Looking to own one less car? Dealing with parking issues at your business or organization? Wondering how to get started (or get your employees started) walking, biking, carpooling, or taking public transit?
Or is your firm interested in collaborating on a bicycle, pedestrian, or transportation demand management project or program?
Owned and operated by Sarah Cushman – a transportation planner, educator, consultant and former ASE Master-Certified auto technician – Cushman Transportation Consulting, LLC serves as a source of solid information and help with planning, promotion, and making transportation choices and changes.
- Exploration of individual and organizational transportation needs and financial impacts
- Training and consultations for using – and planning for and encouraging the use of – alternate transportation (biking, carpooling, taking public transit, walking, telecommuting, etc.)
- Environmentally-responsible and financially savvy car maintenance and driver education
- Bicycle, pedestrian, and Transportation Demand Management project and program assistance
The bad news we all know: fuel costs are rising, an average of 19% of individual income goes to own just one vehicle, heavy financial burdens are being put on businesses and tax-payers for roads and parking, obesity rates are soaring, and 40% of local air pollution and climate-changing carbon emissions comes from transportation sources.
But the good news is that organizations and individuals have practical transportation alternatives – that save money and improve public and environmental health.
A couple of years ago we were visiting our friends the Stoltzfuses, an Amish family living in Lancaster County, and I was delighted to see that the kids were starting to wear high visibility reflective vests when riding their scooters to school and around town.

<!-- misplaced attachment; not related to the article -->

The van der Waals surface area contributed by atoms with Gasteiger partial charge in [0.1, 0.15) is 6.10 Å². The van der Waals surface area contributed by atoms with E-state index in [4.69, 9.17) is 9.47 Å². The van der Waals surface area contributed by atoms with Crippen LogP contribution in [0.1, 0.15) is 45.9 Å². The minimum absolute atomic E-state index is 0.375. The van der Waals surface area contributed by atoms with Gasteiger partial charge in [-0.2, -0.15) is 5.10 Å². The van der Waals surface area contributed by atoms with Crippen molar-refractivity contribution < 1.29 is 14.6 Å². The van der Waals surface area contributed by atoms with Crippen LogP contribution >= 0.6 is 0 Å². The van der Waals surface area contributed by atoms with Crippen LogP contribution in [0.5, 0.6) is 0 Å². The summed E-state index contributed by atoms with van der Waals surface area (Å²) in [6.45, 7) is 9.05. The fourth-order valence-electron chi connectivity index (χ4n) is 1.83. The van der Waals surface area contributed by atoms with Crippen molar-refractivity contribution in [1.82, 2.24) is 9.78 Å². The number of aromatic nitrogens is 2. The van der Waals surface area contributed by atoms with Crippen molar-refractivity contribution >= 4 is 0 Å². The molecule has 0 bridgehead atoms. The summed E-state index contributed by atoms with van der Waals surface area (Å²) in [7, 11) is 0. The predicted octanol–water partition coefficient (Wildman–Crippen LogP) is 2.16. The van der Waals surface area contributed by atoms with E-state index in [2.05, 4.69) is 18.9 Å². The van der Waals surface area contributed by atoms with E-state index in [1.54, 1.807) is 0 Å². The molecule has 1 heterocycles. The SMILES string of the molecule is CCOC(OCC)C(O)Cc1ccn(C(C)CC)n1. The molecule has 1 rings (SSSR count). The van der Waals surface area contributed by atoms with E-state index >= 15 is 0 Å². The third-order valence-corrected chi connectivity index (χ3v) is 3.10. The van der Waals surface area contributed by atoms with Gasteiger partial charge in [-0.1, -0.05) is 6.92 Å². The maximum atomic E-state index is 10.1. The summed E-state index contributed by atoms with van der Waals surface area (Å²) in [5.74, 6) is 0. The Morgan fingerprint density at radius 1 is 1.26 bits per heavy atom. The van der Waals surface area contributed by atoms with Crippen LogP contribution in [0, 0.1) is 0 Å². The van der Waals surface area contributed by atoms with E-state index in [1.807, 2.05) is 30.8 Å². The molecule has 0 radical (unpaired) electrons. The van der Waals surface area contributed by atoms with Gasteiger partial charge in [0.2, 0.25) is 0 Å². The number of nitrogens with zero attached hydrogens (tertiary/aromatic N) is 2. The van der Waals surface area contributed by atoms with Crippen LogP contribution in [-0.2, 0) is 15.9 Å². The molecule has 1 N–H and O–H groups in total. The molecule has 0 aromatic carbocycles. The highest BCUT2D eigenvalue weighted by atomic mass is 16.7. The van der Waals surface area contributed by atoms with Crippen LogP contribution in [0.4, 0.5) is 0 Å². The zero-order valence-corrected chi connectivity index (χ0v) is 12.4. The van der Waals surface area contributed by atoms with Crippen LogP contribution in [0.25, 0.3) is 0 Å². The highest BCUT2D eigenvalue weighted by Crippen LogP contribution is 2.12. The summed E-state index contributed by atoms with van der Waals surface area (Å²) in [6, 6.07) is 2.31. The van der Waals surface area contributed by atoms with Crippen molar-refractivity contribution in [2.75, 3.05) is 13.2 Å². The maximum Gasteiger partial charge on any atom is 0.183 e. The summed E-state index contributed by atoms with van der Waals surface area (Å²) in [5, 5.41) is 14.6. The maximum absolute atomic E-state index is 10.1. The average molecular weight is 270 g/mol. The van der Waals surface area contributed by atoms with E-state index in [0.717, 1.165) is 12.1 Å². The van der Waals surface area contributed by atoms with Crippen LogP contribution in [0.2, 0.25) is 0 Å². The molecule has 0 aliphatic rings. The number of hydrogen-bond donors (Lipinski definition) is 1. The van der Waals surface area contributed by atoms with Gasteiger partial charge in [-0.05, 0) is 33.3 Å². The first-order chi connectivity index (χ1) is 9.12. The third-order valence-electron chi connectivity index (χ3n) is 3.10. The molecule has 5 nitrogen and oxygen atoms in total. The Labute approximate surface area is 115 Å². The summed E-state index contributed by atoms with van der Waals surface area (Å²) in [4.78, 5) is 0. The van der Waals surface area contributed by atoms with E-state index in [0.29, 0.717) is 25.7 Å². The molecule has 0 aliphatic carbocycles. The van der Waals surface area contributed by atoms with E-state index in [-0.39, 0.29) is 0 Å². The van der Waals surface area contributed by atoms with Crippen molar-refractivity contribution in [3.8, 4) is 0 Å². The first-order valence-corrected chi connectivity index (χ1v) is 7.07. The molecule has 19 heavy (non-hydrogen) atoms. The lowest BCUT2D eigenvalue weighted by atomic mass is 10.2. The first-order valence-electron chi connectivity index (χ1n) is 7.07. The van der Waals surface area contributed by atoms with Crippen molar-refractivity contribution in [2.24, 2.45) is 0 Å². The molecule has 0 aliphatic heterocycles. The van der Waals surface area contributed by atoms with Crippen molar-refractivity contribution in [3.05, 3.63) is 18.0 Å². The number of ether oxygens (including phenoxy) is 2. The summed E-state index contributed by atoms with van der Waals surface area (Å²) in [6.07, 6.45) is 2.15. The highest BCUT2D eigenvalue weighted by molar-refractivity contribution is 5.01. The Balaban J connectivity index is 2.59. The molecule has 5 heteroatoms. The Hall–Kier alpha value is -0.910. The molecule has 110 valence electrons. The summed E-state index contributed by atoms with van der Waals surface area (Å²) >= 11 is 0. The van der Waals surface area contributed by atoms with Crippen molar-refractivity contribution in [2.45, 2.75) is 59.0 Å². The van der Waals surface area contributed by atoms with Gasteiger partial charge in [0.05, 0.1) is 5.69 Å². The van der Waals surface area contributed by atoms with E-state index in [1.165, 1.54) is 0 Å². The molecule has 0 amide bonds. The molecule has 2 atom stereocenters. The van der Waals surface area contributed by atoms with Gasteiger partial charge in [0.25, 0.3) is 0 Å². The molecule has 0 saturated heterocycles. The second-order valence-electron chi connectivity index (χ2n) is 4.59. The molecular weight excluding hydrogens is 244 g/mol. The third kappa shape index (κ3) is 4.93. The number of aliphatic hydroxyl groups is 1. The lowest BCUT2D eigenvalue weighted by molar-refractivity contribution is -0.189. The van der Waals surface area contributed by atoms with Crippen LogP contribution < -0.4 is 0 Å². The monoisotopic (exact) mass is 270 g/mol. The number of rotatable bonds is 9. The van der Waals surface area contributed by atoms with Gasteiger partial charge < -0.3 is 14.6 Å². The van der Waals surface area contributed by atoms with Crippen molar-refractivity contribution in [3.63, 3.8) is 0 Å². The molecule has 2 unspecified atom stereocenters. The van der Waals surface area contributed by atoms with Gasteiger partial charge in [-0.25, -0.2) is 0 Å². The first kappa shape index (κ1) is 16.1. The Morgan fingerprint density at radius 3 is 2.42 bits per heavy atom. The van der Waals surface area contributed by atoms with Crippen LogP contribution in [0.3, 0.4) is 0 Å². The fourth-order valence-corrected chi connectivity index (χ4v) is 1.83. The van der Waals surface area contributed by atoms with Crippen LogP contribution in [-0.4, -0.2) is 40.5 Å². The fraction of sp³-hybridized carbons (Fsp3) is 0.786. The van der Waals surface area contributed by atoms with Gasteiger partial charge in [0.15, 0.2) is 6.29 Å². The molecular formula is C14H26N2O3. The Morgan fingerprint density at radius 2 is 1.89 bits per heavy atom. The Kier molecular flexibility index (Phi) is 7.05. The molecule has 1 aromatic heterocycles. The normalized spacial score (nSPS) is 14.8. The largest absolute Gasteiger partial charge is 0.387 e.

(In their particular Old Order Amish church district they’re not permitted to ride pedal bikes, so they ride fairly big, efficient push scooters instead. Local Old Order Mennonites can ride bikes.)
It turns out Kay Moyer – a local “English” woman who works for the Pennsylvania State Extension (similar to Maine’s Cooperative Extension program) as a farm safety educator – is especially concerned with getting vests on every Old Order Amish and Mennonite student in the area. (It’s particularly important for the Amish because of the dark clothes they generally wear.)
Initially she helped local Amish and Mennonite families get the materials to make the vests – and now the program is also distributing ready-made versions. Through her puppet and toy presentations, she also ensures that students learn proper road traffic safety skills – in addition to farm equipment safety.
We just made our annual visit a couple weeks ago and I got permission to photograph a few of our Stoltzfus friends riding to school with their vests (first photo above). I was encouraged to see more adults wearing vests on scooters and bikes as well.
And there’s a photo of our daughter Cedar (sans vest because of her bright pink coat) riding off to school with her friend Kathleen on a different morning, too.
Thanks much to Steve Fuller at the Ellsworth American for his great article capturing both the details and spirit of the new Walking School Bus initiative that’s starting there!
Here’s a photo from our Community Workshop in Ellsworth and you can read more here about the two new communities (Ellsworth and Norway) awarded funding and technical assistance through the Maine Walking School Bus Program.